Edición 58, Human Resources

Employability As a Basis of Change in the Management of Human Resources

By: Jesús Yves,

Changes in the labor market as a result of phenomena such as the globalization of the economy and technological advances have become more turbulent and competitive. To cope with these changes, which are increasingly more rapid, companies have chosen to adopt models of flexibility, in which the horizontal mobility and multitasking of workers have been gaining ground.

Given this panorama, one may wonder what the appropriate parameters for the full development of professionals are since traditional notions of a job for life and vertical career advancement have lost their meaning. In this context, the concept of employability has special relevance in order to respond to the functional flexibility that organizations adopt to thrive in a working environment full of insecurities and unexpected events.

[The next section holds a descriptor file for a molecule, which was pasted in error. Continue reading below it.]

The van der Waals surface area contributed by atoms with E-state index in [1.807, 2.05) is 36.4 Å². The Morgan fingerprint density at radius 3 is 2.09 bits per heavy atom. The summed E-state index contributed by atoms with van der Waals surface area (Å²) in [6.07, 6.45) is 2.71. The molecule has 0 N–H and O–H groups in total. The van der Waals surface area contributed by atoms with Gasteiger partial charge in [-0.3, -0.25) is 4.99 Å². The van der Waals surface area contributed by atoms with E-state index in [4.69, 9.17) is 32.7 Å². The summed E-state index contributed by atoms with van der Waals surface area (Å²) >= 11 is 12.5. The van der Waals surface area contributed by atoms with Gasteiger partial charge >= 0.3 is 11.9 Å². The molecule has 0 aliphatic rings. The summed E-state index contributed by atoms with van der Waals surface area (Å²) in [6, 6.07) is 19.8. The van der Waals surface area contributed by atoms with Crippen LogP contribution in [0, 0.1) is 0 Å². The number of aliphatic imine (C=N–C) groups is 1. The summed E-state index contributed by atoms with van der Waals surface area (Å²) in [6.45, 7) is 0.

What is Employability?

Traditionally, the term “employability” has been defined as the degree to which a person has opportunities to get or keep a job or to improve what he/she has (Gamboa, Gracia, Ripoll and Peiró, 2009). However, today the term is related to the promotion of attributes, skills or competencies. Thus, some authors define employability as “a form of work specific active adaptability that enables workers to identify and realize career opportunities” (Fugate, Kinicky and Ashforth, 2004) or “the continuous fulfilling, acquiring or creating of work through the optimal use of competencies” (Van der Heijde and Van der Heijden, 2006).